Brain Activity Linked to Falls in Older Adults
Brain activity can help predict a healthy older adult’s risk of falling, according to researchers from the Albert Einstein College of Medicine. Falls are the leading cause of fatal and non-fatal injuries among older Americans and all too often lead to physical decline and loss of independence.
The findings were published in Neurology, the medical journal of the American Academy of Neurology.
Researchers, led by Joe Verghese, M.B.B.S., at Albert Einstein and Montefiore Health System, have found a way to predict the risk of falls in older adults through brain activity.
“Previous studies have shown that when older people perform cognitively demanding tasks, their brains are required to become more active to handle the challenge,” Verghese said. “In our study, we asked older people to perform such a task—in this case, talking while walking—and found that people needing the most brain activity to carry it out were more likely than others to fall later on.”
According to the U.S. Centers for Disease Control and Prevention, one of every three adults aged 65 and over falls each year, leading to nearly 20,000 deaths. Even when falls don’t cause injury, they may cause older people to develop a fear of falling that can limit their activities and reduce their mobility. Those who know they’re at risk for falling can take simple measures—removing tripping hazards from their homes, for example—that can substantially reduce the risk of falls.
The study involved 166 older adults, average age 75, enrolled in the ongoing Central Control of Mobility in Aging Study at Einstein. All participants were healthy, with no signs of dementia, disability, or problems with walking. Researchers asked them to perform three different tasks: walking at a normal pace, reciting alternate letters of the alphabet while standing, and walking at a normal pace while simultaneously reciting alternating letters of the alphabet.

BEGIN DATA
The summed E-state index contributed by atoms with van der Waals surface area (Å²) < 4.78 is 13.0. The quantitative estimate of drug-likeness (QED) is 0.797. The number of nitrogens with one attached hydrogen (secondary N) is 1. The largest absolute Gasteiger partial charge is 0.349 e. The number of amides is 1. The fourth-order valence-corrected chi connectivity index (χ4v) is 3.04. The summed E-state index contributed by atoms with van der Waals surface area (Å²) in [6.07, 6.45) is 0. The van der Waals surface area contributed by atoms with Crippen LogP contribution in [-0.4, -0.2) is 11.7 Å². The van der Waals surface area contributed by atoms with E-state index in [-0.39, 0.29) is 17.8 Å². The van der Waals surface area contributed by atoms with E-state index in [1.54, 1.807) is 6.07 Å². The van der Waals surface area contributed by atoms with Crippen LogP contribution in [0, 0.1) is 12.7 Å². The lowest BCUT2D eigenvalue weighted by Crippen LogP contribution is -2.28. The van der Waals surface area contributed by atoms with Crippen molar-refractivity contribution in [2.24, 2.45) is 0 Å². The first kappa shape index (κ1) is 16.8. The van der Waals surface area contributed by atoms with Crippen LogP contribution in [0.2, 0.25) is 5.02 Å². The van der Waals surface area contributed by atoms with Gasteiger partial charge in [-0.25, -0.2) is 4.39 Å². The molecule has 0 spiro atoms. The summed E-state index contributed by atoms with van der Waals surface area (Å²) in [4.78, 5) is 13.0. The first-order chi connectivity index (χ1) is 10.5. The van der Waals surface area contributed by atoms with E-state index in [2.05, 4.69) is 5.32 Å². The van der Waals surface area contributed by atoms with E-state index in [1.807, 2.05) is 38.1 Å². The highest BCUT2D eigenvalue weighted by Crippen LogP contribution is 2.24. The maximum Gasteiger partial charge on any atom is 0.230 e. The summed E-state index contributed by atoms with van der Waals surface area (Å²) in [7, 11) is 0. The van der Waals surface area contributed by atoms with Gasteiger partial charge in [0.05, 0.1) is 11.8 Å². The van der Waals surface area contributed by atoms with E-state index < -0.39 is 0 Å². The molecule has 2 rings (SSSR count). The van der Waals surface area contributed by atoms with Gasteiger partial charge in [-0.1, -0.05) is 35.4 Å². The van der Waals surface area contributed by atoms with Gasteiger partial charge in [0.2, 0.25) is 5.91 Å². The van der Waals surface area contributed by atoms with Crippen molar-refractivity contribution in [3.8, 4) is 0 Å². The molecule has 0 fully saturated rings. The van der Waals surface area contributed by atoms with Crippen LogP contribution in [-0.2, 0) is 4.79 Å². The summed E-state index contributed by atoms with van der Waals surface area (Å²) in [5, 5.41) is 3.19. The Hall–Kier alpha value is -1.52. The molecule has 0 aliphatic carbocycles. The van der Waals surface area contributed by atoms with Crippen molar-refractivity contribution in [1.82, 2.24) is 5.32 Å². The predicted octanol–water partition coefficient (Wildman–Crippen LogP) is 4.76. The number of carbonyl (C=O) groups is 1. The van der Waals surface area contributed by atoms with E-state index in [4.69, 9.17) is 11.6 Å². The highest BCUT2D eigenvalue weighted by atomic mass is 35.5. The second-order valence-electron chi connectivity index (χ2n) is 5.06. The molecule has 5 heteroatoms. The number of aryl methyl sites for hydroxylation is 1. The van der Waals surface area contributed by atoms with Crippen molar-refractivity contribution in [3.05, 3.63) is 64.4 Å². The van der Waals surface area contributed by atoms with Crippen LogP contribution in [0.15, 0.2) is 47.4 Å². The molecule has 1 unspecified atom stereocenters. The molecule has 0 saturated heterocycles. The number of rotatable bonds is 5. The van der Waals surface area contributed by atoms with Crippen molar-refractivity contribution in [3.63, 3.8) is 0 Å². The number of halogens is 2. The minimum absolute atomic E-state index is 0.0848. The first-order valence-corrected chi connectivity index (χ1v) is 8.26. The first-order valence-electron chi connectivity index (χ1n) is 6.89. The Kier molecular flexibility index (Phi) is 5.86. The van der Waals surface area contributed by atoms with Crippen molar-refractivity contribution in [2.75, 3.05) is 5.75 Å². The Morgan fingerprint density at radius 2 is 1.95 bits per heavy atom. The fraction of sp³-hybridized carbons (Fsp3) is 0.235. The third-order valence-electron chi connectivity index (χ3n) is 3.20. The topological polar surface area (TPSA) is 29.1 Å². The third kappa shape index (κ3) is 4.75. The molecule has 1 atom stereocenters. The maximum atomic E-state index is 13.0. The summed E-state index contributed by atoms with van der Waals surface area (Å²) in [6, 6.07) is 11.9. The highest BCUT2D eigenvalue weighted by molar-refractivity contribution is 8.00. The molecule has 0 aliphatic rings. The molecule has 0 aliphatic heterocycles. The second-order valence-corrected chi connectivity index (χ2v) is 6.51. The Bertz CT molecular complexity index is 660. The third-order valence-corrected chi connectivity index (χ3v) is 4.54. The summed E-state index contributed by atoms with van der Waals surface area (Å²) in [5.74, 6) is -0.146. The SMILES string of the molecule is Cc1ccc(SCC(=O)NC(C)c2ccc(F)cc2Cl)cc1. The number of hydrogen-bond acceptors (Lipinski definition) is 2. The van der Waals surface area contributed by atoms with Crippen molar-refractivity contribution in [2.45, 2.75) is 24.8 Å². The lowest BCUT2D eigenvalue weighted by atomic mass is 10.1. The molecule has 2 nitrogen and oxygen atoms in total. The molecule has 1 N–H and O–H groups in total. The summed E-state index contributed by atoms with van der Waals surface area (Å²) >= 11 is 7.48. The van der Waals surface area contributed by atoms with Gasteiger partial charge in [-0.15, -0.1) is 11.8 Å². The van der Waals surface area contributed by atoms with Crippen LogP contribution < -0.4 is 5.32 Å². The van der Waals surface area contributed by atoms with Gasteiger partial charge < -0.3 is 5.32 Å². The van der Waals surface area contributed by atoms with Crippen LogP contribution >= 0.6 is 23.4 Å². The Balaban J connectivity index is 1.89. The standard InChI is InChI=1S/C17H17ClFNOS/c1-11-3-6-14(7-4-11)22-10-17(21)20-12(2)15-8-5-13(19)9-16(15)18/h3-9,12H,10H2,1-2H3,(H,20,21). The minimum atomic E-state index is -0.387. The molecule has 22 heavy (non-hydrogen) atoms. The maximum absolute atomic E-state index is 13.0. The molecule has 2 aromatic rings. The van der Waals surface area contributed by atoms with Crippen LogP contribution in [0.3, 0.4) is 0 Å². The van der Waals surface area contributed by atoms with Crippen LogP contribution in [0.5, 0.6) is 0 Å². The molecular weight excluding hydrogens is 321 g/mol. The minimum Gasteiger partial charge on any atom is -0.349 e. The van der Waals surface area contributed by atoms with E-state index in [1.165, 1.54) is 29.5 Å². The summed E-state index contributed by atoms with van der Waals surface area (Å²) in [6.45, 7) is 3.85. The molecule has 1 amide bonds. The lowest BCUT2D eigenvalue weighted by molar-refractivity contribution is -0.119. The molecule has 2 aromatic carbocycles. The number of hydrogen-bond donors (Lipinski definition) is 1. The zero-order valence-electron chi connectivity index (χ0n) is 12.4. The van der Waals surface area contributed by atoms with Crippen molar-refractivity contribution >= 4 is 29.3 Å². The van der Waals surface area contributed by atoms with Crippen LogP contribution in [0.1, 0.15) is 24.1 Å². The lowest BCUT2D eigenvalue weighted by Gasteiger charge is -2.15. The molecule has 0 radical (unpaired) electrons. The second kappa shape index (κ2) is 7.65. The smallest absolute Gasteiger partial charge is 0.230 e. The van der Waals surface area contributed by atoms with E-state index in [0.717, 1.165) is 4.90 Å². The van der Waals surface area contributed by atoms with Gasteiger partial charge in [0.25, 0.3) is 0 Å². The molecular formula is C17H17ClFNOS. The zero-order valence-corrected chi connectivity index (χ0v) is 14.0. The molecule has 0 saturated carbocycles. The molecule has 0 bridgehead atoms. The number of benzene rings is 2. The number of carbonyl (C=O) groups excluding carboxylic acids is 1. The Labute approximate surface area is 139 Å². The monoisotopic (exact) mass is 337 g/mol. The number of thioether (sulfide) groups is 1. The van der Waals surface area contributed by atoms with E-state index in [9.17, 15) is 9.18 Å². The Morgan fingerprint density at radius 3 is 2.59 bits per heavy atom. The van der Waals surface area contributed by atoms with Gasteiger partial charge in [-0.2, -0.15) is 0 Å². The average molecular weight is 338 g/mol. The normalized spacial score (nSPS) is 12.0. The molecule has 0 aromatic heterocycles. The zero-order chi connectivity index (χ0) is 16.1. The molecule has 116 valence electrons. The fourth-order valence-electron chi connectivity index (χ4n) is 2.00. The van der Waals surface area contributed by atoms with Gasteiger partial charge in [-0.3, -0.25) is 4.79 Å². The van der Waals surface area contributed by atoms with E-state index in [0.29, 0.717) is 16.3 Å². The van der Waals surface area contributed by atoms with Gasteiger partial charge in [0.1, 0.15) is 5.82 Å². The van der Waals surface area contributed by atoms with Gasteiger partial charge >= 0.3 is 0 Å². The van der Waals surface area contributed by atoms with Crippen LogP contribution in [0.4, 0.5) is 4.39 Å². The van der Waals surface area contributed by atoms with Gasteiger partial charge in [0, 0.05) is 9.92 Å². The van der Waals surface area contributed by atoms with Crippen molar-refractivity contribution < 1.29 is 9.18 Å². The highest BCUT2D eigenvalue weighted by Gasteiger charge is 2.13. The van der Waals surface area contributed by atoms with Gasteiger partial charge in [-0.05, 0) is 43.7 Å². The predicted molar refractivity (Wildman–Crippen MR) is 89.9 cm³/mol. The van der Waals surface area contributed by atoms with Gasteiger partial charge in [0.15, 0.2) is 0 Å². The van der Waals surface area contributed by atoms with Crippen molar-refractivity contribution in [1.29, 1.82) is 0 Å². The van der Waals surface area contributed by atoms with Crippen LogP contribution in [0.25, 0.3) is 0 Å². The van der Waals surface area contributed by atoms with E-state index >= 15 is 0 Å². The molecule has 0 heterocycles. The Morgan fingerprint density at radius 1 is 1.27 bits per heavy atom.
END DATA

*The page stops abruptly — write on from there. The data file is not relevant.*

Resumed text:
Verghese and his colleagues measured the participants’ walking speed and “letter-reciting” speed. And during all three tasks, they assessed the participants’ brain activity. This was done using functional near-infrared spectroscopy—a noninvasive brain-imaging technology in which participants wear sensors over their foreheads that measure changes in oxygen levels in the front of their brains. After the testing, researchers contacted participants every two to three months over the following four years to find out whether they had fallen. Seventy one study participants reported a total of 116 falls during that time, and 34 of those people fell more than once. (Most falls were not serious, with only five percent of them resulting in fractures.)
Neither the speed at which the subjects walked nor their speed of naming alphabet letters predicted which of them would be more likely to fall. The subjects’ brain activity during just walking or just talking also did not correlate with their risk for falling. But when the researchers looked at brain activity when subjects were walking while talking, they found that elevated levels of brain activity during this task signaled an increased risk of falling in the future: each incremental increase in brain activity was associated with a 32 percent increased risk of falls. This relationship between increased brain activity and falling risk persisted even after researchers accounted for slow walking speed, frailty, previous falls and other factors that could affect a person’s risk of falling.
“Our findings suggest that changes in brain activity that influence walking may be present long before people exhibit any sign of walking difficulty. Now we need to find the underlying biological mechanisms or diseases that may be altering brain activity and, if possible, correct them to help prevent falls,” said Verghese.